De Souza Silva, José. La pedagogía de la pregunta y el ‘día después del desarrollo’. Hacia la educación contextualizada para construir el buen vivir en el mundo rural latinoamericano. (Documento en progreso). Campina Grande, Paraíba; Nordeste de Brasil. Julio de 2010.
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Freire, Paulo (1990) La naturaleza política de la educación. Cultura, poder y liberación. Introducción de Henry Giroux. Barcelona: Paidos – Ministerio de Educación y Ciencia
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Freire, Paulo (2011). Pedagogia da autonomia: saberes necessários à prática educativa. Sao Paulo: Paz e Terra.
Gadotti, Moacir. (1996). “Paulo Freire. Uma biobibliografia. Sao Paulo: Cortez, Instituto Paulo Freire, UNESCO, Brasil.
Gadotti, Moacir. (2008). “Escola”. En: Streck, D. ; Redín, E; Zitkoski, J. (Orgs.). (2008). Diccionario. Paulo Freire. 2ª ed. en portugués, revisada y ampliada. Belo Horizonte: Auténtica Editora.
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Nusbaum, Martha. (2010). Sin fines de lucro. Por qué la democracia necesita de las humanidades. Buenos Aires: Katz editores.
Puigrós, Adriana (2021). “Los conceptos de Freire no caben en slogans”. Entrevista realizada por Diego Rosemberg. En: revista Crisis, 22 de septiembre de 2021. Buenos Aires: UNIPE.
Torres, Carlos. (org.). (2001). Paulo Freire e a agenda da educação latino-americana no século XXI. Buenos Aires: CLACSO.
Kohan, Walter. (2020). Paulo Freire más que nunca: una biografía filosófica. Ciudad Autónoma de Buenos Aires : CLACSO.
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Paulo Freire´s Centenary: his legacy as educator is vital for strengthening Y&AE for democracySeptember 1, 2021
During September, the Latin American Campaign for the Right to Education (CLADE) developed a campaign through communication, awareness and dialogue activities in order to remember the importance of the legacy of the Brazilian educator Paulo Freire and reaffirm our option and struggle for a liberating education that strengthens democracy and promotes social transformation, towards a more just, equitable, sustainable and peaceful world.
CLADE is a plural network of civil society organizations, with presence in 18 Latin American and Caribbean countries and, from its founding moment, has assumed the thought and pedagogy of Paulo Freire as one of its main principles for the struggle for the human right to education in the region.
Emancipatory education, critical thinking, the transformation of educational environments and relationships into spaces for the collective construction of knowledge, reading of contexts, search for alternatives and transforming actions within the horizon of democracy, have been at the core of CLADE’s strategic work.
Within this framework and having in mind the centenary of Paulo Freire, celebrated on September 19, CLADE, articulated with the Latin American and Caribbean Campaign in Defense of Paulo Freire’s Legacy, organized by the Council for Popular Education in Latin America and the Caribbean (CEAAL), developed a month of communication, awareness and dialogue actions, to recall the importance of Freire’s legacy for the guarantee of an emancipating and critical education, which strengthens democracies in our continent and around the world.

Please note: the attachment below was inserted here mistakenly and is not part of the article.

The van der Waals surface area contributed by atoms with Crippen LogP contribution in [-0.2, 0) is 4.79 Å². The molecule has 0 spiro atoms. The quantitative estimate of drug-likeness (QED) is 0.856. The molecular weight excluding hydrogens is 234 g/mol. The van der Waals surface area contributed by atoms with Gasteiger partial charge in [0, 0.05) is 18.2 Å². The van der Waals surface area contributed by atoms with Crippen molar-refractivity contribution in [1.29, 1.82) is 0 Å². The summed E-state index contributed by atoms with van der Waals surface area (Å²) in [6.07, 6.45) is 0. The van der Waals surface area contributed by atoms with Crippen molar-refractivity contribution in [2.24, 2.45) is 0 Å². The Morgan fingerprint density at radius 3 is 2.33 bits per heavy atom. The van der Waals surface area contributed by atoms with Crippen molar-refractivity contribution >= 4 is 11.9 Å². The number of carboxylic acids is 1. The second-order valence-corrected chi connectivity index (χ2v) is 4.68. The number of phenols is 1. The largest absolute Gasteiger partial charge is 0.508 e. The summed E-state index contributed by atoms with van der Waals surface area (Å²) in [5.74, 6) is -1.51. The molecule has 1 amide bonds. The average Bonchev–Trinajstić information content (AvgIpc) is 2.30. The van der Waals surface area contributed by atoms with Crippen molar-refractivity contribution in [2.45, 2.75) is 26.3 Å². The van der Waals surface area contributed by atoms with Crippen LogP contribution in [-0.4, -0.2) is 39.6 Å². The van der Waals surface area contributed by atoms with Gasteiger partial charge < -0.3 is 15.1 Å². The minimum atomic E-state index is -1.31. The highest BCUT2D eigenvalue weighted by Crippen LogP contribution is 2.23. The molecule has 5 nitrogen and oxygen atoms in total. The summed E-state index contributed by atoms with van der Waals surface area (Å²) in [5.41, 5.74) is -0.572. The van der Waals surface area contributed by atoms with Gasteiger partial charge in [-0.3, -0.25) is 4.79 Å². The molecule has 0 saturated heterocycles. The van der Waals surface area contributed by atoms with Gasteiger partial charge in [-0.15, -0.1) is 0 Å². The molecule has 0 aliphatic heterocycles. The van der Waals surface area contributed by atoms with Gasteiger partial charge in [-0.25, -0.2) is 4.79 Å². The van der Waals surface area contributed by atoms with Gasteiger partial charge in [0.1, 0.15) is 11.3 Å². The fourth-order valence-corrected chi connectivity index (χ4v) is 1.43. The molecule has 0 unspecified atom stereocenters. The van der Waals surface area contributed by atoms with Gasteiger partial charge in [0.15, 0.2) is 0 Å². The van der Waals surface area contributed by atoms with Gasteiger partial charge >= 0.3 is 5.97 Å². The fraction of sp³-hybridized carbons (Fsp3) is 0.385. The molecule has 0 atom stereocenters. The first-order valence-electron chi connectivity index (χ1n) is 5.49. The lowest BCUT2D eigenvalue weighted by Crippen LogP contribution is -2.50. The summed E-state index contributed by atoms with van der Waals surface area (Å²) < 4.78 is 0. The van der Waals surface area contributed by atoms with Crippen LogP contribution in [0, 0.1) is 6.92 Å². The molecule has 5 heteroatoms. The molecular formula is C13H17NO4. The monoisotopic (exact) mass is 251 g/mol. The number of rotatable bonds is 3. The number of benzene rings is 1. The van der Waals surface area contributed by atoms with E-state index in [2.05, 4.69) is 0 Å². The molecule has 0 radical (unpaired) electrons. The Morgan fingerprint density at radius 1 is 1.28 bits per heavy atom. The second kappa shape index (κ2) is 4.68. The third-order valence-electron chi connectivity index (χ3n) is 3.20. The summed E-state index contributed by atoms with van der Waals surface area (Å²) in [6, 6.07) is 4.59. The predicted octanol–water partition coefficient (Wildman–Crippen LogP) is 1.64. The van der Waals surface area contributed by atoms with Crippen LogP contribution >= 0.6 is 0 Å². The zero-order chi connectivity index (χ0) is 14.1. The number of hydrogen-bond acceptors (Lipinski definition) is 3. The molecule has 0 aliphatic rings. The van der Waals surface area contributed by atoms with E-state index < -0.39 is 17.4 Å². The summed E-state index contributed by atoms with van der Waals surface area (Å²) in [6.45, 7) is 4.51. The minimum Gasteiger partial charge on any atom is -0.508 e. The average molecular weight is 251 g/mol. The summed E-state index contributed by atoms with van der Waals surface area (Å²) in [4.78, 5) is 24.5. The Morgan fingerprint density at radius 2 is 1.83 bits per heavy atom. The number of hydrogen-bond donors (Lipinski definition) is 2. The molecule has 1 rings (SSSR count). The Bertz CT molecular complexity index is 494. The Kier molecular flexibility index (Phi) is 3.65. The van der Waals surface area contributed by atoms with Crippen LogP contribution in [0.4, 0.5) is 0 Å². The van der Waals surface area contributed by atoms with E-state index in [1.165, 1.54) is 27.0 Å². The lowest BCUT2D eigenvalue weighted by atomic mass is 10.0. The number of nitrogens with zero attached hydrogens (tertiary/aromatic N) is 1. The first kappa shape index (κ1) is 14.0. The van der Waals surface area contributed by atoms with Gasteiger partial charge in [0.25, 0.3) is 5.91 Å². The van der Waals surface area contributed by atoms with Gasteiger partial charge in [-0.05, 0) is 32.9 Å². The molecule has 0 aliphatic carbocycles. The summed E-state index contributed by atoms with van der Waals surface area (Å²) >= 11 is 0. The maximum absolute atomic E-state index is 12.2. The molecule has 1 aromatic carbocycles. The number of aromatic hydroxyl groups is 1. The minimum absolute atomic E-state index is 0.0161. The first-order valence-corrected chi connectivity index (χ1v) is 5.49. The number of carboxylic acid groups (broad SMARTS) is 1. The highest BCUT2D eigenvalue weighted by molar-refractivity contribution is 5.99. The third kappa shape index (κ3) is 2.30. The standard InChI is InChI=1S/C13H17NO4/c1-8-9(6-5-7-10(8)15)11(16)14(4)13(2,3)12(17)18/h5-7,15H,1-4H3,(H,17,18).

Each week of the month, starting on September 3, CLADE members conducted and disseminated webinars, messages and materials in various formats shared through social media and other channels, as well as interviews and conferences, in order to highlight different concepts related to Freire’s legacy for the realization of an emancipatory and democratic education.
The last week of the campaign, from September 25 to 30, highlighted activities and messages about Freire’s legacy for the guarantee of Youth and Adult Education (Y&AE) as a key fundamental human right to promote sustainable development, human rights and, with them, our democracies.
In this framework, the Platform of Regional Networks for Youth and Adult Education in Latin America and the Caribbean, of which CLADE is a member, together with the Latin American Association of Popular Education and Communication (ALER), CEAAL, the International Federation Fe y Alegría (FIFyA), the Network of Popular Education Among Women in Latin America and the Caribbean (REPEM) and the International Council for Adult Education (ICAE), with the sponsorship of DVV International and Open Society Foundations, held a webinar on September 30, from 17h to 19h (Brazil time, GMT-3), to take up, disseminate and discuss the struggles, demands and proposals of the subjects and activists of Y&AE in Latin America and the Caribbean, on the way to the International Conference on Adult Education (Confintea) VII, which will take place in 2022 in Morocco.